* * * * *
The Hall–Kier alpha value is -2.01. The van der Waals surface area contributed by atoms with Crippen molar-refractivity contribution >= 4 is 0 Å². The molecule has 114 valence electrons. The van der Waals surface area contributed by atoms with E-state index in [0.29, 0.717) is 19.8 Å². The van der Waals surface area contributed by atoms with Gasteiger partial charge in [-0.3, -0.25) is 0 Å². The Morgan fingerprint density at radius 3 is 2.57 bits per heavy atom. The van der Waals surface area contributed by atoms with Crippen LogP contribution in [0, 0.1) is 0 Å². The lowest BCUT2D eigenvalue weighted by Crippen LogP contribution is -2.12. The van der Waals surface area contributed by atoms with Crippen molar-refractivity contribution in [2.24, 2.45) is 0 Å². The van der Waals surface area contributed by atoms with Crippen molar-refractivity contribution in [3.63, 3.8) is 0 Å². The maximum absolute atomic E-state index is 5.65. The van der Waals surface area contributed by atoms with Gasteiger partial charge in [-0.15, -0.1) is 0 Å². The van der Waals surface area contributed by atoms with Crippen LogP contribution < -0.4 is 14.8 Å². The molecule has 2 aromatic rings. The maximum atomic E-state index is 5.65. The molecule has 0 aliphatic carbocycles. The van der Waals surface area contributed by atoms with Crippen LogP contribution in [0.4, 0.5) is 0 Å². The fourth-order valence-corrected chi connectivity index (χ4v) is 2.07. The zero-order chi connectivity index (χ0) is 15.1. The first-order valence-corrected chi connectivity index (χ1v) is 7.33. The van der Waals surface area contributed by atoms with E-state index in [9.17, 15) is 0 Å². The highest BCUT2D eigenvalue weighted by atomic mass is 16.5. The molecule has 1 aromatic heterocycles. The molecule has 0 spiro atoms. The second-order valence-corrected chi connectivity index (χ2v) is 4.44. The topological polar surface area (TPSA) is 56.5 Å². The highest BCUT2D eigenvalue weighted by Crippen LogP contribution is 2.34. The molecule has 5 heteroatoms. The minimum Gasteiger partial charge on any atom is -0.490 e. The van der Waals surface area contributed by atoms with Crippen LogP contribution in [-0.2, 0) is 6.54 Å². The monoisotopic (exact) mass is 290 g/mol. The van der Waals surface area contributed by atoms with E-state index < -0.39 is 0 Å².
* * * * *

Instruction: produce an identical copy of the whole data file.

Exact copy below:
The Hall–Kier alpha value is -2.01. The van der Waals surface area contributed by atoms with Crippen molar-refractivity contribution >= 4 is 0 Å². The molecule has 114 valence electrons. The van der Waals surface area contributed by atoms with E-state index in [0.29, 0.717) is 19.8 Å². The van der Waals surface area contributed by atoms with Gasteiger partial charge in [-0.3, -0.25) is 0 Å². The Morgan fingerprint density at radius 3 is 2.57 bits per heavy atom. The van der Waals surface area contributed by atoms with Crippen LogP contribution in [0, 0.1) is 0 Å². The lowest BCUT2D eigenvalue weighted by Crippen LogP contribution is -2.12. The van der Waals surface area contributed by atoms with Crippen molar-refractivity contribution in [2.24, 2.45) is 0 Å². The van der Waals surface area contributed by atoms with Crippen molar-refractivity contribution in [3.63, 3.8) is 0 Å². The maximum absolute atomic E-state index is 5.65. The van der Waals surface area contributed by atoms with Gasteiger partial charge in [-0.15, -0.1) is 0 Å². The van der Waals surface area contributed by atoms with Crippen LogP contribution < -0.4 is 14.8 Å². The molecule has 2 aromatic rings. The maximum atomic E-state index is 5.65. The molecule has 0 aliphatic carbocycles. The van der Waals surface area contributed by atoms with Crippen LogP contribution in [0.4, 0.5) is 0 Å². The fourth-order valence-corrected chi connectivity index (χ4v) is 2.07. The zero-order chi connectivity index (χ0) is 15.1. The first-order valence-corrected chi connectivity index (χ1v) is 7.33. The van der Waals surface area contributed by atoms with E-state index in [9.17, 15) is 0 Å². The highest BCUT2D eigenvalue weighted by atomic mass is 16.5. The molecule has 1 aromatic heterocycles. The molecule has 0 spiro atoms. The second-order valence-corrected chi connectivity index (χ2v) is 4.44. The topological polar surface area (TPSA) is 56.5 Å². The highest BCUT2D eigenvalue weighted by Crippen LogP contribution is 2.34. The molecule has 5 heteroatoms. The minimum Gasteiger partial charge on any atom is -0.490 e. The van der Waals surface area contributed by atoms with Crippen LogP contribution in [-0.2, 0) is 6.54 Å². The monoisotopic (exact) mass is 290 g/mol. The van der Waals surface area contributed by atoms with E-state index < -0.39 is 0 Å².